A recently published study by an orthopedic group in Greece has found potential benefit to using platelet rich plasma (PRP) injections over steroid for treating trapeziometacarpal joint (TMJ) osteoarthritis (OA). This location is the second most common in the hand for OA and can be significantly disabling by reducing thumb opposition and weakening pinch and grip strength as a result. The team noted positive findings for PRP use in arthritis in multiple recent studies and decided to trial the same treatment in TMJ arthritis compared to the standard steroid injection.
The study was a prospective, randomized, comparative, blinded clinical study of 33 patients. The injections were performed under ultrasound guidance and used either 2mL of leukocyte-poor, nonactivated PRP with 2.6 times higher concentration of platelets or 2mL of methylprednisolone and lidocaine. The patients were followed up at three and 12 months for overall improvement in their symptoms and function. No additional advice was given about other activities during the recovery period. At three months, no significant difference was noted in pain with both groups improved, but that improvement was only sustained to 12 months in the PRP group. With regards to function, both groups were similar at three months, but those with steroid had returned to baseline at 12 months while those injected with PRP continued to improve. Satisfaction amongst patients was higher with steroid at three months, but higher in the PRP group at 12 months reflecting their decreased pain and better function.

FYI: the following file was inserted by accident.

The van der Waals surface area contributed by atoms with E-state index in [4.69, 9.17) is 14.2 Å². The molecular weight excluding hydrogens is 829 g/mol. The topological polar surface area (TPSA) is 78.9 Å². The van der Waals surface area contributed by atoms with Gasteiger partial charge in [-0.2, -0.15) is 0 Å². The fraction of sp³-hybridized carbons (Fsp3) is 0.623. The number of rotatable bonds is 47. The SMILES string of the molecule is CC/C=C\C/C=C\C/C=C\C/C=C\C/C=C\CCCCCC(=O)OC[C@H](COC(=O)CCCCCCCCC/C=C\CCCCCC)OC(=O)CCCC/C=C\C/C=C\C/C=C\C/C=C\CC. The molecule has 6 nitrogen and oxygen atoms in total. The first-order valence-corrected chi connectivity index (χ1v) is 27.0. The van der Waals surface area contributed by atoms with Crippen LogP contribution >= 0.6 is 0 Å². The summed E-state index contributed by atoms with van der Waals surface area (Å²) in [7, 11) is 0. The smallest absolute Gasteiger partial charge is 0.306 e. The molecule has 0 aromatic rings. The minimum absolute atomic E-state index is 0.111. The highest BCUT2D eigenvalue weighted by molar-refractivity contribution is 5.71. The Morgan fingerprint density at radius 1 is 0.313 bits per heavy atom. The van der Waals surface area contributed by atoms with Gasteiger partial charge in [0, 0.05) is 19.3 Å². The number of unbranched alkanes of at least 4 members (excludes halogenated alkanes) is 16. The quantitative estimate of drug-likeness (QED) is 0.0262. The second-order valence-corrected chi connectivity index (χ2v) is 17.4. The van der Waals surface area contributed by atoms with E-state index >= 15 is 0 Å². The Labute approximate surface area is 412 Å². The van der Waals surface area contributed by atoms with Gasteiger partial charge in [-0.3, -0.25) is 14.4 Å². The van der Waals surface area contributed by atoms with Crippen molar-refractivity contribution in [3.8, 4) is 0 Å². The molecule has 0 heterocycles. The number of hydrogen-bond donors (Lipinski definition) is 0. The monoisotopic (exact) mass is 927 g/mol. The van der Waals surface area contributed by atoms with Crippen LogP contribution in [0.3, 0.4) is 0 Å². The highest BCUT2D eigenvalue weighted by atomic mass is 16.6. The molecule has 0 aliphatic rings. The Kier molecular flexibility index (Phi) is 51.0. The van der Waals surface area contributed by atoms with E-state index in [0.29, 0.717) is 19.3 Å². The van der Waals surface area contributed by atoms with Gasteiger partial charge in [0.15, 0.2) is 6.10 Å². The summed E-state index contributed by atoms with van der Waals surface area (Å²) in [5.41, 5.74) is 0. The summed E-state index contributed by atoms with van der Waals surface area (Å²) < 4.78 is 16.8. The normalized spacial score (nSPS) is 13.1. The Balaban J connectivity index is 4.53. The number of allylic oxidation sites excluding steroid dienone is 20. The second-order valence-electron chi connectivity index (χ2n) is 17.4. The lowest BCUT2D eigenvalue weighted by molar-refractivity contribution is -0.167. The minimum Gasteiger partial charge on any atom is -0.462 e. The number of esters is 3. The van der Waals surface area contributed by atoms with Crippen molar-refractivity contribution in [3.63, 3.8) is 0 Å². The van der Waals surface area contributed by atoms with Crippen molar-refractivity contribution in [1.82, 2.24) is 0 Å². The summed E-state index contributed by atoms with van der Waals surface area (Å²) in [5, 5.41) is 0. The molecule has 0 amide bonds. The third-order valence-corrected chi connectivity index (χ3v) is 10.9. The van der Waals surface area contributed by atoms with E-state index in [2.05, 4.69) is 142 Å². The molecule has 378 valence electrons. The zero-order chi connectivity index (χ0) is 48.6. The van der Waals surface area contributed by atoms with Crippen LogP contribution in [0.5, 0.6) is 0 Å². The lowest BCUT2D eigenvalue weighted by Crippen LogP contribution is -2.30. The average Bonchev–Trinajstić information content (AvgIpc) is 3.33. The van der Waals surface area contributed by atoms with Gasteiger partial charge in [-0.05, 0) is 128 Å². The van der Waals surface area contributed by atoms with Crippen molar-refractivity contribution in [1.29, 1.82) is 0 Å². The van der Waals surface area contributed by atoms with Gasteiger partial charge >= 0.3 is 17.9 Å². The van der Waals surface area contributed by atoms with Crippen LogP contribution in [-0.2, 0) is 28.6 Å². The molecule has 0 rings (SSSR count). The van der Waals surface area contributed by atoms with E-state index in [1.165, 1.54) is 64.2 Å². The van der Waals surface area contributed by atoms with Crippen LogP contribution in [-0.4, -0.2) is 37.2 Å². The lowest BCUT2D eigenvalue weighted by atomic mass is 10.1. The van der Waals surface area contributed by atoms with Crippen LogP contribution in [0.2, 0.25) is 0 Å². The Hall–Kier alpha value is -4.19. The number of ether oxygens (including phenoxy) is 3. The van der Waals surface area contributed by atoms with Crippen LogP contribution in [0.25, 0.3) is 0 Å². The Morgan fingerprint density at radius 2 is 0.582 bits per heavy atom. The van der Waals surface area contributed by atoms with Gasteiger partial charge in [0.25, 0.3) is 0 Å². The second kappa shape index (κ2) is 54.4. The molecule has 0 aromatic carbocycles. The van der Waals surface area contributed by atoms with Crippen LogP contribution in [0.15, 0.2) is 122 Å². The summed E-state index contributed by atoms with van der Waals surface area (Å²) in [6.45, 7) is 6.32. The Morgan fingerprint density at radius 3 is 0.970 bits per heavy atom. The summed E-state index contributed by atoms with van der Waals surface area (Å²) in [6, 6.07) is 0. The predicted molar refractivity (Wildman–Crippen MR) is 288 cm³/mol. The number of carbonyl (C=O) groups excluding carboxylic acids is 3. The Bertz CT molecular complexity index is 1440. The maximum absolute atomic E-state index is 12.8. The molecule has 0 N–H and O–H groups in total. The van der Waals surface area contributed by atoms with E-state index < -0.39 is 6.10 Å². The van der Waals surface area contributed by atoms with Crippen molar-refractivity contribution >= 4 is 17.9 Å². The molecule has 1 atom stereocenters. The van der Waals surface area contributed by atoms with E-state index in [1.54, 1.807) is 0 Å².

If you’re looking to learn more about which regenerative therapies might work best for your patients, consider attending TOBI X 2019, June 6-8, 2019 in Chicago.